MS Paint is a very basic program supplied with Windows, but it is very useful. Think of it as an artist’s notebook – you can simply and easily sketch an idea, then save it and import it later into a more sophisticated program like PS or PSP to refine it. I have often done this with very good results.
If you don’t have a graphics program and want to experiment with MS Paint, go right ahead. You can do a surprising amount with it, get a good feel for working with graphics, and save the result in any format – just go file>save as and choose from the drop down menu in Save as Type.
First let’s take a look at the screen. It’s very simple – drawing area, which you can resize from normal to large in the drop down View menu on the top task bar. The large size really is large (bigger than your computer screen) and allows you to refine your drawing pixel by pixel. .Slider bars on the bottom and right edge of the drawing area allow you to move around it.
The menu on the left has eight icons. Reading from the top, left to right:
Select (the square) and Freeform Selection (the star). Draw around parts of the image you want to move or change without affecting the rest of the drawing.
Eraser (the eraser icon) and Fill (the paint can icon. The eraser removes parts of the picture, the Fill tool fills the drawing area with colour.
Pick Color (the eye dropper icon) and Zoom (the magnifying glass). Click the Pick Color tool on any color in your drawing you want an exact match for. Zoom into work pixel by pixel (but you will have to use the drop down view menu Zoom>normal size to reverse it.
Pencil (the pencil icon) is a simple one pixel drawing tool. Brush (the brush icon) can be resized from a menu that appears below.
Airbrush (the can icon) can also be resized, and Text (the A icon) allows you to add text to your drawing.
The remaining six icons are preset shapes. The straight slanted line icon is for drawing straight lines point to point, the squiggly line allows you to make curves. Rectangle, ellipse and rounded rectangle are self explanatory preset shapes, while Polygon (the .odd shaped L) lets you make a variety of polygon shapes a line at a time.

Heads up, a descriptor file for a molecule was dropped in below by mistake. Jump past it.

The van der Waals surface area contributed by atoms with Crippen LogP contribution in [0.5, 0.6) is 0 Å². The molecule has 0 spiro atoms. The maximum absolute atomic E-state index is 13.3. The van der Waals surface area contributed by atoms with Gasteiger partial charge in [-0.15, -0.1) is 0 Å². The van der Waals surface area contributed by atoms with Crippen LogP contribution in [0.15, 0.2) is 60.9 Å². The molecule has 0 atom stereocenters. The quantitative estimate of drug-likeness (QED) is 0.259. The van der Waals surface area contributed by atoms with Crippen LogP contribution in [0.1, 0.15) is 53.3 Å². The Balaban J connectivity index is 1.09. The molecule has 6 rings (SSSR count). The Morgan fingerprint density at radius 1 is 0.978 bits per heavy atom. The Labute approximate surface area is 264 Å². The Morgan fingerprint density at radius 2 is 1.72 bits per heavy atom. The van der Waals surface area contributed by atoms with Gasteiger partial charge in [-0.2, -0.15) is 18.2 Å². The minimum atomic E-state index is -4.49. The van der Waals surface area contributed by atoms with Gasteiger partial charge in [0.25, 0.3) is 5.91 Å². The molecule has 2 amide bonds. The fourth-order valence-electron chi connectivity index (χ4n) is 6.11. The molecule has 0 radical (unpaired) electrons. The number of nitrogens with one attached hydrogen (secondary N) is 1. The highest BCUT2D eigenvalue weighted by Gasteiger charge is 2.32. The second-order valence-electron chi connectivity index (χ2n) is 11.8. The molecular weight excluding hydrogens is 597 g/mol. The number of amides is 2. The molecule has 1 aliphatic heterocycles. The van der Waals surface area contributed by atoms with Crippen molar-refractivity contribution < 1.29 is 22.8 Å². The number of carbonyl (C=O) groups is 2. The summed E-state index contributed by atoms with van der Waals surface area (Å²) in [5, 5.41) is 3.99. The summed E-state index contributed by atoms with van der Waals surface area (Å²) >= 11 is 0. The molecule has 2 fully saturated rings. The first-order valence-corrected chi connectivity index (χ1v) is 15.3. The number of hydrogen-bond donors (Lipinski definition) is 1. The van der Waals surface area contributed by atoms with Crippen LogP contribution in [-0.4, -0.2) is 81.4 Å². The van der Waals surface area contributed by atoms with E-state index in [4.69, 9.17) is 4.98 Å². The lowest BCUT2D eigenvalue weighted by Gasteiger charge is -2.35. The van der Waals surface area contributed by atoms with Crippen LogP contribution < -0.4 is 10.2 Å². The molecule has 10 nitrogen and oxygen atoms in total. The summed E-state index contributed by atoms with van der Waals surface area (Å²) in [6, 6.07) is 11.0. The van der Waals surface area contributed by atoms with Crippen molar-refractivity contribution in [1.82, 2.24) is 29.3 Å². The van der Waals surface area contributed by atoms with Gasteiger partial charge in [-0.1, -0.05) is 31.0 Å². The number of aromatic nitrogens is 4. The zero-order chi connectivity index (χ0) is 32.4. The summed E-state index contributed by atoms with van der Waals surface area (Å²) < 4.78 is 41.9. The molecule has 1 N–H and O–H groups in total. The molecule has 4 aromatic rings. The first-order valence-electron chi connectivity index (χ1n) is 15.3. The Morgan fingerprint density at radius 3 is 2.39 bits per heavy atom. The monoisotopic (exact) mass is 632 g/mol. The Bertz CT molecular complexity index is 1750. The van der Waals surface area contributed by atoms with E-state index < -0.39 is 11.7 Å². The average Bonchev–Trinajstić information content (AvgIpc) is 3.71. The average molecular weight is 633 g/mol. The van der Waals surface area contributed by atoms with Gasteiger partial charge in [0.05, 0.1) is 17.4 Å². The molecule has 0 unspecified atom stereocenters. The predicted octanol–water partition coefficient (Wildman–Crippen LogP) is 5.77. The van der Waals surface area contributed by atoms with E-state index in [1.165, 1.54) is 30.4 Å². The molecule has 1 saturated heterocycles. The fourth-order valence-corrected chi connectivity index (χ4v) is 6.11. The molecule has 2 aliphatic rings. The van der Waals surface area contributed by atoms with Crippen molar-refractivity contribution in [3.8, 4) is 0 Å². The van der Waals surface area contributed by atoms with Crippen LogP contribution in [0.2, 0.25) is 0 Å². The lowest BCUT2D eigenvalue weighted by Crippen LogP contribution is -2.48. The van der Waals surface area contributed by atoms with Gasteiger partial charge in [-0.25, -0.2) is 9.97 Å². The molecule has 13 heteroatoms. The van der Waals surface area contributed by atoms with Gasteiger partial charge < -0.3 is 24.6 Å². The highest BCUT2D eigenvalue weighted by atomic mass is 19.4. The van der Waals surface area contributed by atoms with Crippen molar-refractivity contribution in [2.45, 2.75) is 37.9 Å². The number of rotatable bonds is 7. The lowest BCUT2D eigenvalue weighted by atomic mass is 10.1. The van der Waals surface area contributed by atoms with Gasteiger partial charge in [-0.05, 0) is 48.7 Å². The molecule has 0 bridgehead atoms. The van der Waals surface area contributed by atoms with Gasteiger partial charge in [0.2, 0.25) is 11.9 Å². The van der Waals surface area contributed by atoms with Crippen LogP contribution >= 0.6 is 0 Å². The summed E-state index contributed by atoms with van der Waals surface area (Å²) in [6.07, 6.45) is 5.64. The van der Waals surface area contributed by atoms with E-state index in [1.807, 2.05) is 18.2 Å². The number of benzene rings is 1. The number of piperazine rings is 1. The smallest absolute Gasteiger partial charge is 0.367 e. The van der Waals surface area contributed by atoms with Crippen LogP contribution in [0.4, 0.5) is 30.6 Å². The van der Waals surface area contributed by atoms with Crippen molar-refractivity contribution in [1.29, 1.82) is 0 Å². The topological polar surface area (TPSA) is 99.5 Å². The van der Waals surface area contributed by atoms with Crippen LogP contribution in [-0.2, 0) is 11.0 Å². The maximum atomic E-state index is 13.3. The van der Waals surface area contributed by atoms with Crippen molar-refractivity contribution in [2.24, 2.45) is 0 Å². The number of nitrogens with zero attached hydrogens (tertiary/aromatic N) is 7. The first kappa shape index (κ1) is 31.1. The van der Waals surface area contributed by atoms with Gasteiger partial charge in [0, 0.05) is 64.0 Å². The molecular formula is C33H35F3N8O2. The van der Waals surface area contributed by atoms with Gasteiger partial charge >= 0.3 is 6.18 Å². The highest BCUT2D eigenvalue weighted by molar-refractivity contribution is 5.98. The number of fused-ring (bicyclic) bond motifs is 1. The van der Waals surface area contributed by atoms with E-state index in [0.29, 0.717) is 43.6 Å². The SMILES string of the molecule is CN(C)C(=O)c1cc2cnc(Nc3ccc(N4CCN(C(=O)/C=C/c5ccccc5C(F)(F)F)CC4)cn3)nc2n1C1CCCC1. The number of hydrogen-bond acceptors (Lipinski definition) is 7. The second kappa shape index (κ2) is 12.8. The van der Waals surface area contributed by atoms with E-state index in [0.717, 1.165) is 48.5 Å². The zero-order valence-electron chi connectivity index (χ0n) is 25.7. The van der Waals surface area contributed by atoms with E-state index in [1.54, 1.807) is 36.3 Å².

Let’s start by making a simple drawing. If you have never drawn with a mouse before, you will have to practice a bit. I have drawn with a roller ball mouse and an infra red mouse and found them both suitable. A good way to help you keep control is to lay a sheet of white A4 copy paper on your desk and move the mouse on that.
This is a very simple drawing of a woman’s profile and some leaves in Pencil, Black. I am going to use the Fill tool to paint the different areas of the drawing.
Go to the top menu, click colors>edit colors. A colour pallet box will appear. Click Define Custom Colors and choose a flesh color from the palette. I chose from the orange range. Click OK and click on the Fill tool. Click on the area of the drawing that you wish to fill with that colour. If the whole drawing fills, then you have left and escape route for the colour somewhere in your lines. Zoom and check the lines until you find the break and fill it in (remember to click back to your Pencil and your drawing colour).
Now fill the other areas in the same way, choosing your colours from the color palette. (Sorry about the mix of UK and US spellings here). You can also pick colours from the palette at the bottom of the screen but the drop down color box gives you more choice.
Now you can draw in the hair with the Brush tool.
And finish with the Fill tool. Just fill everywhere there’s an opening, and trim up any left over pixels with the brush.
Now click View>Zoom>large and fine tune. I used the Pick Color tool to choose the background blue, and then the brush to take out the bump on my lady’s forehead.
I also drew in her eyes and mouth, using the Ellipse and Fill tools to make the iris and pupils, and adding small one pixel highlights in white with the Pencil.
And this is my finished drawing. Later on, I’ll show you how I fine tune it in PSP.